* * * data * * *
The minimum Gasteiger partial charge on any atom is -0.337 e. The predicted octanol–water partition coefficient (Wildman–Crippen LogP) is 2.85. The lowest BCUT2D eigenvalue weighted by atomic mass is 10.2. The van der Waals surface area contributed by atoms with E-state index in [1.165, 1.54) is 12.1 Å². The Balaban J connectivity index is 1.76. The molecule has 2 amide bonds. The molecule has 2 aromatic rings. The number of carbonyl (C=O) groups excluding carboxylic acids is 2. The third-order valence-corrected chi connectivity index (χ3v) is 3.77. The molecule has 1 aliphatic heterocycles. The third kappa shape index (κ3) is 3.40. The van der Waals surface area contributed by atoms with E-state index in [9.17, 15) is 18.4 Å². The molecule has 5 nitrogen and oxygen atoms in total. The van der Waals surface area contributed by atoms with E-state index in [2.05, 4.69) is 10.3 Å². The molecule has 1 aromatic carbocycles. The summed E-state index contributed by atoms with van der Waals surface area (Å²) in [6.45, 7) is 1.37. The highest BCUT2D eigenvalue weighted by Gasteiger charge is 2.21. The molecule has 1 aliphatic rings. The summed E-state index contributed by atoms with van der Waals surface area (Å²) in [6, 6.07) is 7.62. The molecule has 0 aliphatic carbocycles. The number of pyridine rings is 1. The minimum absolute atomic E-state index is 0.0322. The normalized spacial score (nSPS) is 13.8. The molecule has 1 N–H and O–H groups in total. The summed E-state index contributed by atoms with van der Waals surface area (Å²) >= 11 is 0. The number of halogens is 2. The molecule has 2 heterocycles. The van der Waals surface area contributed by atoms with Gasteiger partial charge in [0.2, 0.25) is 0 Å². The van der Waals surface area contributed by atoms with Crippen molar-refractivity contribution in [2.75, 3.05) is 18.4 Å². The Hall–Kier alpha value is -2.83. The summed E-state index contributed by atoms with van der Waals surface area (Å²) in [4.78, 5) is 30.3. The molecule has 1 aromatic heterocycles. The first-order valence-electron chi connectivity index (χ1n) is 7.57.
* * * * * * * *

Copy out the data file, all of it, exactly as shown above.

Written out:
The minimum Gasteiger partial charge on any atom is -0.337 e. The predicted octanol–water partition coefficient (Wildman–Crippen LogP) is 2.85. The lowest BCUT2D eigenvalue weighted by atomic mass is 10.2. The van der Waals surface area contributed by atoms with E-state index in [1.165, 1.54) is 12.1 Å². The Balaban J connectivity index is 1.76. The molecule has 2 amide bonds. The molecule has 2 aromatic rings. The number of carbonyl (C=O) groups excluding carboxylic acids is 2. The third-order valence-corrected chi connectivity index (χ3v) is 3.77. The molecule has 1 aliphatic heterocycles. The third kappa shape index (κ3) is 3.40. The van der Waals surface area contributed by atoms with E-state index in [9.17, 15) is 18.4 Å². The molecule has 5 nitrogen and oxygen atoms in total. The van der Waals surface area contributed by atoms with E-state index in [2.05, 4.69) is 10.3 Å². The molecule has 1 aromatic carbocycles. The summed E-state index contributed by atoms with van der Waals surface area (Å²) in [6.45, 7) is 1.37. The highest BCUT2D eigenvalue weighted by Gasteiger charge is 2.21. The molecule has 1 aliphatic rings. The summed E-state index contributed by atoms with van der Waals surface area (Å²) in [6, 6.07) is 7.62. The molecule has 0 aliphatic carbocycles. The number of pyridine rings is 1. The minimum absolute atomic E-state index is 0.0322. The normalized spacial score (nSPS) is 13.8. The molecule has 1 N–H and O–H groups in total. The summed E-state index contributed by atoms with van der Waals surface area (Å²) >= 11 is 0. The number of halogens is 2. The molecule has 2 heterocycles. The van der Waals surface area contributed by atoms with Gasteiger partial charge in [0.2, 0.25) is 0 Å². The van der Waals surface area contributed by atoms with Crippen molar-refractivity contribution in [2.75, 3.05) is 18.4 Å². The Hall–Kier alpha value is -2.83. The summed E-state index contributed by atoms with van der Waals surface area (Å²) in [4.78, 5) is 30.3. The molecule has 1 aromatic heterocycles. The first-order valence-electron chi connectivity index (χ1n) is 7.57.